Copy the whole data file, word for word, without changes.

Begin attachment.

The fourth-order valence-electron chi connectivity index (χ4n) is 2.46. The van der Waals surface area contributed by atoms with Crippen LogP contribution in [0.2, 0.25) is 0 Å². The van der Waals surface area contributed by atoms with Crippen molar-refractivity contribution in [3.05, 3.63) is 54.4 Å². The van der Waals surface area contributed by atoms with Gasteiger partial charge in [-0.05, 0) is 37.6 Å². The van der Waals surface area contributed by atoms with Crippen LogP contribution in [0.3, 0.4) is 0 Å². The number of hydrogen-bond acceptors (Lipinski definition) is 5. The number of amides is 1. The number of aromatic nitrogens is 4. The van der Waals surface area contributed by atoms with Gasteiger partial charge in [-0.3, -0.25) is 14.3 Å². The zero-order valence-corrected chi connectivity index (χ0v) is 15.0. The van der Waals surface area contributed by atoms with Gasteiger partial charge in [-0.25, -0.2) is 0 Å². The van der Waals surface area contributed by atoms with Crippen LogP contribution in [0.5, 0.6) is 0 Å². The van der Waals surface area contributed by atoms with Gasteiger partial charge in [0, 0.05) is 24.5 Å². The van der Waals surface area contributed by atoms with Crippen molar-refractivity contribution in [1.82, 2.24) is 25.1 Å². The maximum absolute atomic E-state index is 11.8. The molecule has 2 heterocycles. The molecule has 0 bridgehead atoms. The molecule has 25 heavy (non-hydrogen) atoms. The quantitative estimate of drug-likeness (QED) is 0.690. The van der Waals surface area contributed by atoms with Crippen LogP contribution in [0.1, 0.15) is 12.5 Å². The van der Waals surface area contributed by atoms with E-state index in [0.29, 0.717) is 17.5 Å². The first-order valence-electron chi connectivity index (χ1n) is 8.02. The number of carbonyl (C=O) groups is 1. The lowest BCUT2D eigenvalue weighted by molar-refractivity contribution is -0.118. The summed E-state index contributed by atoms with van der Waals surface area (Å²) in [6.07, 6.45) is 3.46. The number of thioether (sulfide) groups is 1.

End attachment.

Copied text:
The fourth-order valence-electron chi connectivity index (χ4n) is 2.46. The van der Waals surface area contributed by atoms with Crippen LogP contribution in [0.2, 0.25) is 0 Å². The van der Waals surface area contributed by atoms with Crippen molar-refractivity contribution in [3.05, 3.63) is 54.4 Å². The van der Waals surface area contributed by atoms with Gasteiger partial charge in [-0.05, 0) is 37.6 Å². The van der Waals surface area contributed by atoms with Crippen LogP contribution in [0.3, 0.4) is 0 Å². The number of hydrogen-bond acceptors (Lipinski definition) is 5. The number of amides is 1. The number of aromatic nitrogens is 4. The van der Waals surface area contributed by atoms with Gasteiger partial charge in [-0.3, -0.25) is 14.3 Å². The zero-order valence-corrected chi connectivity index (χ0v) is 15.0. The van der Waals surface area contributed by atoms with Gasteiger partial charge in [-0.25, -0.2) is 0 Å². The van der Waals surface area contributed by atoms with Crippen LogP contribution in [0.5, 0.6) is 0 Å². The van der Waals surface area contributed by atoms with Gasteiger partial charge in [0, 0.05) is 24.5 Å². The van der Waals surface area contributed by atoms with Crippen molar-refractivity contribution in [1.82, 2.24) is 25.1 Å². The maximum absolute atomic E-state index is 11.8. The molecule has 2 heterocycles. The molecule has 0 bridgehead atoms. The molecule has 25 heavy (non-hydrogen) atoms. The quantitative estimate of drug-likeness (QED) is 0.690. The van der Waals surface area contributed by atoms with Crippen LogP contribution in [0.1, 0.15) is 12.5 Å². The van der Waals surface area contributed by atoms with E-state index in [0.29, 0.717) is 17.5 Å². The first-order valence-electron chi connectivity index (χ1n) is 8.02. The number of carbonyl (C=O) groups is 1. The lowest BCUT2D eigenvalue weighted by molar-refractivity contribution is -0.118. The summed E-state index contributed by atoms with van der Waals surface area (Å²) in [6.07, 6.45) is 3.46. The number of thioether (sulfide) groups is 1.